Arch architecture defines London house redesign by Flower Michelin

Arch House by Flower Michelin is a senstiive, graceful blend of high-tech music-studio technology with domestic space, elevated by the clever use of arch architecture

Arch house by Flower Michelin, rear exterior, defined by brick arch architecture
Stepped brick arches define the rear extension of this London terraced house
(Image credit: Ståle Eriksen)

Arch architecture helped define the new design for the transformation of a typical London terraced house in the Wandsworth Conservation Area by architecture studio Flower Michelin. The practice, headed by Alex Flower and Chantal Michelin, took on the commission, which called for a complete remodel of a family home, including an interior redesign and extension (both to the rear, and below ground). The client, a music composer and their young family, were after extra space but also specialised interiors to cater for their professional needs – such as the ‘construction of a music studio for composing and recording in a new basement.’

The four-storey townhouse had to therefore balance both daily domestic family life, and a high-performance music studio, which means particular acoustic needs, insulation and technology specs. And while the best layout and functionality were determined largely by practical requirements, the architecture team still infused the scheme with creativity and aesthetic sophistication – working with soft colours, tasteful patterns, and the design’s defining red brick arches. 

Interior of finely tuned extension at Arch house by Flower Michelin, defined by arch architecture

(Image credit: Ståle Eriksen)

‘Each brick was hand cut and finished and bonded to a steel frame to form each stepped layer of the arch over curved glazing, to create an illusion of floating heaviness,’ say the architects. ‘These were then set within brickwork; a vertical bond to the side extension delineating the extension from the original footprint.' The rear elevation and its distinctive arches were made using the same red brick found on the front façade, with the aim of highlighting the importance of this new part of the building, the team notes. 

Inside, plaster work in the ground floor hallway creates a sense of grandeur upon arrival, while further inside, pastel tones create a sequence of gentle, cocooning living spaces across the ground floor. Bedrooms and a study are upstairs, while the lower ground level is reserved for musical endeavours. The last presented a particular challenge. ‘It needed to be a distraction-free space for composing, acoustically designed for musical collaborations, operate as a listening booth for the film scores at +100dB, but still not feel like a “box in a box in a basement”,’ the Flower Michelin team say.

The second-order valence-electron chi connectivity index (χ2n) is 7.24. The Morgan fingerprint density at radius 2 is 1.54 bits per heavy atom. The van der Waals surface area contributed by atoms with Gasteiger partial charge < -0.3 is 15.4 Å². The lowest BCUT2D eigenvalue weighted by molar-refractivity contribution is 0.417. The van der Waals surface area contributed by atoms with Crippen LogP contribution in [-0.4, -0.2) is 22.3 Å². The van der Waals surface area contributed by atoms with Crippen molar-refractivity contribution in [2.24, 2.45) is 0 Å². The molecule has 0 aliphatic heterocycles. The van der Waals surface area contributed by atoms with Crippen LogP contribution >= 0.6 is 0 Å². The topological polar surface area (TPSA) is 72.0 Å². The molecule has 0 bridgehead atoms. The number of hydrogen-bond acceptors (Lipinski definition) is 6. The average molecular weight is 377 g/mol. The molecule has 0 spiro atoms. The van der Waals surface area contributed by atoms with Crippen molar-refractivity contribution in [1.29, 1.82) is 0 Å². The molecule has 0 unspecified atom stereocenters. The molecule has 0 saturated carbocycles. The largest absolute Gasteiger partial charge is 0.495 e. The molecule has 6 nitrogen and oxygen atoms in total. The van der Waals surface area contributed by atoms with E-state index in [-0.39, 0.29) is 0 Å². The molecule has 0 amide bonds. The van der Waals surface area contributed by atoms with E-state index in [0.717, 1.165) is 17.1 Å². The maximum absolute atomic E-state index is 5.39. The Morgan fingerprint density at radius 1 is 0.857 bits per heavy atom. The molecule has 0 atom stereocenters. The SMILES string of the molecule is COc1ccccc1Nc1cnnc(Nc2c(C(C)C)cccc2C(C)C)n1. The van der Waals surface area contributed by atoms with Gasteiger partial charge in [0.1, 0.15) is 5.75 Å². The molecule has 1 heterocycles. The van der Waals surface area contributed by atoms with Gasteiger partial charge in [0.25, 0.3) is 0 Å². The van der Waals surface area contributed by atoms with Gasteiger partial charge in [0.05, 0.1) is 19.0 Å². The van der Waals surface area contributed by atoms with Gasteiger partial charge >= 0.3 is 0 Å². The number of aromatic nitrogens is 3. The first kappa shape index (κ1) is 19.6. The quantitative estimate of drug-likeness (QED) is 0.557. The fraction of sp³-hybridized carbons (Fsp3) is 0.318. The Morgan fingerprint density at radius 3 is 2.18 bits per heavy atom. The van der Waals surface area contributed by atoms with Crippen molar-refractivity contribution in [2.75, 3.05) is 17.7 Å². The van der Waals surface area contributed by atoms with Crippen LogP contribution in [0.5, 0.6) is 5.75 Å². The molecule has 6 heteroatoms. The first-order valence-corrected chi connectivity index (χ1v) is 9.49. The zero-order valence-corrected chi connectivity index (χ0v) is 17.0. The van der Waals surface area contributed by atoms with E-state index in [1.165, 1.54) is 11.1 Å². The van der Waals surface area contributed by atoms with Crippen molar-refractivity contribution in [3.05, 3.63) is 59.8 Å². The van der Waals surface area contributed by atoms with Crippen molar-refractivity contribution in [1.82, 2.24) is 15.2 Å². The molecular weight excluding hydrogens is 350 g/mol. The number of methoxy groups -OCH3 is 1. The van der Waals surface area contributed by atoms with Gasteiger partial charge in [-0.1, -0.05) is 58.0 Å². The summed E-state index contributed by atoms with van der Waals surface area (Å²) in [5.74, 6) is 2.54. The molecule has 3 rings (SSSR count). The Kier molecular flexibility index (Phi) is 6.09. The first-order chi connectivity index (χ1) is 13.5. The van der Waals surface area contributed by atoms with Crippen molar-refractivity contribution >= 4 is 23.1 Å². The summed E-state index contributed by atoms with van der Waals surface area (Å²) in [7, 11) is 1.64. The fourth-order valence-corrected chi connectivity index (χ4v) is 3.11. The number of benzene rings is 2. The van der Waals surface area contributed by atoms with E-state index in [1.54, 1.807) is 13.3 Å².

The answer, they reveal, was to design it as a room within a room, ‘balanced on giant springs and lined with a bespoke puzzle of acoustic panelling’. This, matched with the rest of the home's elegant colour and material palette, bespoke joinery, expert arch architecture and seamless aesthetic, makes for a family home that serves more than one purpose with ease – a perfect result to a complex architectural brief.

Bespoke cabinetry at Arch house by Flower Michelin, defined by arch architecture

(Image credit: Ståle Eriksen)

New interior of redesigned Arch house by Flower Michelin

(Image credit: Ståle Eriksen)

Green joinery at Arch house by Flower Michelin

(Image credit: Ståle Eriksen)

Brick detail at Arch house by Flower Michelin

(Image credit: Ståle Eriksen)

Staircase detail at Arch house by Flower Michelin

(Image credit: Ståle Eriksen)


Ellie Stathaki is the Architecture & Environment Director at Wallpaper*. She trained as an architect at the Aristotle University of Thessaloniki in Greece and studied architectural history at the Bartlett in London. Now an established journalist, she has been a member of the Wallpaper* team since 2006, visiting buildings across the globe and interviewing leading architects such as Tadao Ando and Rem Koolhaas. Ellie has also taken part in judging panels, moderated events, curated shows and contributed in books, such as The Contemporary House (Thames & Hudson, 2018), Glenn Sestig Architecture Diary (2020) and House London (2022).

With contributions from